4th Wave Craft Looks to Make Imprint on Brewing Culture

Julian Arena’s vision has always been to be able to make an imprint on the culture of brewing in America.

“I do believe it has the potential to really become an agricultural product and an institution that everyone can approach and care about,” said the co-founder of Outsider Brewing near Asheville.

With that, Arena wants to build business solutions for breweries and brewers who want that as well. Arena has introduced an intellectual property holding company called 4th Wave Craft, a brewing equipment and design company with Outsider Brewing being the working showroom for the innovative transparent brewing equipment.

“4th Wave Craft is a brewery experience solution company that is going to be able to make brewing solutions for brewers like me who were burned out on the grind, and want to just scale down to have their own thing and do it their way with every single brew,” Arena said. “I know that there are other brands that are already established that want to see craft beer continue to thrive and grow, and they don’t know necessarily how to grow in this really kind of shrinking market.

“This is something that can be a small-batch system in a brewery that wants to grow in a completely different way, and maximize that taproom experience and the cultural experience that they’re already doing. This is just a new tool to do it better.”

The glass-built design can show consumers exactly what is happening throughout an entire brew day, allowing a brewer to share information in a whole new way. For Outsider, Arena said they only brew while the taproom is open and the system is front-and-center for consumers to be able to have the brewing experience. Now, with 4th Wave Craft, others can have a similar system, be it as their main system or a pilot-batch-making brewhouse.

“The cool thing about it is we designed it all to be very modular,” Arena said. “It’s a lot of flat parts, laser cuts that are welded together, so there’s a ton of custom parts, which is awesome. That really helps smooth out the whole production process.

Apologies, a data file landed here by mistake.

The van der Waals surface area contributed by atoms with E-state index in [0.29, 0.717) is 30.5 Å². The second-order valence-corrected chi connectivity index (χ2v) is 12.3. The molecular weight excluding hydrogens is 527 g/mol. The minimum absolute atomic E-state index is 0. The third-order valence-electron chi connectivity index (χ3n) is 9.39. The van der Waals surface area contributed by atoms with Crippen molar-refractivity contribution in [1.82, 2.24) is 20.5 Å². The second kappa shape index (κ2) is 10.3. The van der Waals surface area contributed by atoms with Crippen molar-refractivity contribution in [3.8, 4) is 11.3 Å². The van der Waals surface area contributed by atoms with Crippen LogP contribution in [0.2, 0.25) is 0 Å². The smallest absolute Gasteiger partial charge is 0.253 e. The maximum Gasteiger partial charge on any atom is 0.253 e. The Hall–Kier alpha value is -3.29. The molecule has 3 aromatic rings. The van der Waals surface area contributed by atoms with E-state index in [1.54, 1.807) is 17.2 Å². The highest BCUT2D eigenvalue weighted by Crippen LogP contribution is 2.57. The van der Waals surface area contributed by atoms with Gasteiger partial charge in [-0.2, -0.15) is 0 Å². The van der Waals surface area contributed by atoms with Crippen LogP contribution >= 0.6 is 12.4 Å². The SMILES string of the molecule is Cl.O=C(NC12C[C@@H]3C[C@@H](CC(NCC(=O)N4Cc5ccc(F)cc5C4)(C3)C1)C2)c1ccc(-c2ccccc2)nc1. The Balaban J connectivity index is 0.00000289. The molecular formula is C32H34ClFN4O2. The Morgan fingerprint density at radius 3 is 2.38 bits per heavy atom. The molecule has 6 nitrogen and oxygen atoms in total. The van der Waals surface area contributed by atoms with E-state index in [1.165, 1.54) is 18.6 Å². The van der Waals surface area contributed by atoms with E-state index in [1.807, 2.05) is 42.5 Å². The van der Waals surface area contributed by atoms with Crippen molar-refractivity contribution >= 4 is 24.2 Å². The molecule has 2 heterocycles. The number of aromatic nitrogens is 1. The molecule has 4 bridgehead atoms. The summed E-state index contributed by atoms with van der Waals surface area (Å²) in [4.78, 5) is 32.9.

“I’m definitely not setting out to become an industrial manufacturing company. We really want it to be like, you’re not a customer, you are essentially a partner in a movement that we are all participating in, and we all benefit from. If you need a solution, based upon this concept that’s going to benefit your business or your business goals, we will help you put that solution together — whether that’s a one-barrel or 10-gallon system, or whether you want to have a stack of glass fermenters in the tap room, the sky’s the limit.”

Arena said if a brewer or brewery wants to know more or see the process, he welcomes them to come to Asheville and do a collaboration in this space and capture a snapshot of brewing culture on a brew day.

“It means a lot for us to do collaborations with breweries that put the customer first and the craft first,” he said. “If there’s anyone that this resonates with — anywhere in the country or wherever — that feels as though a chance to brew here with us, and share that love publicly, they’re absolutely welcome to reach out to us, we can line up something awesome.”

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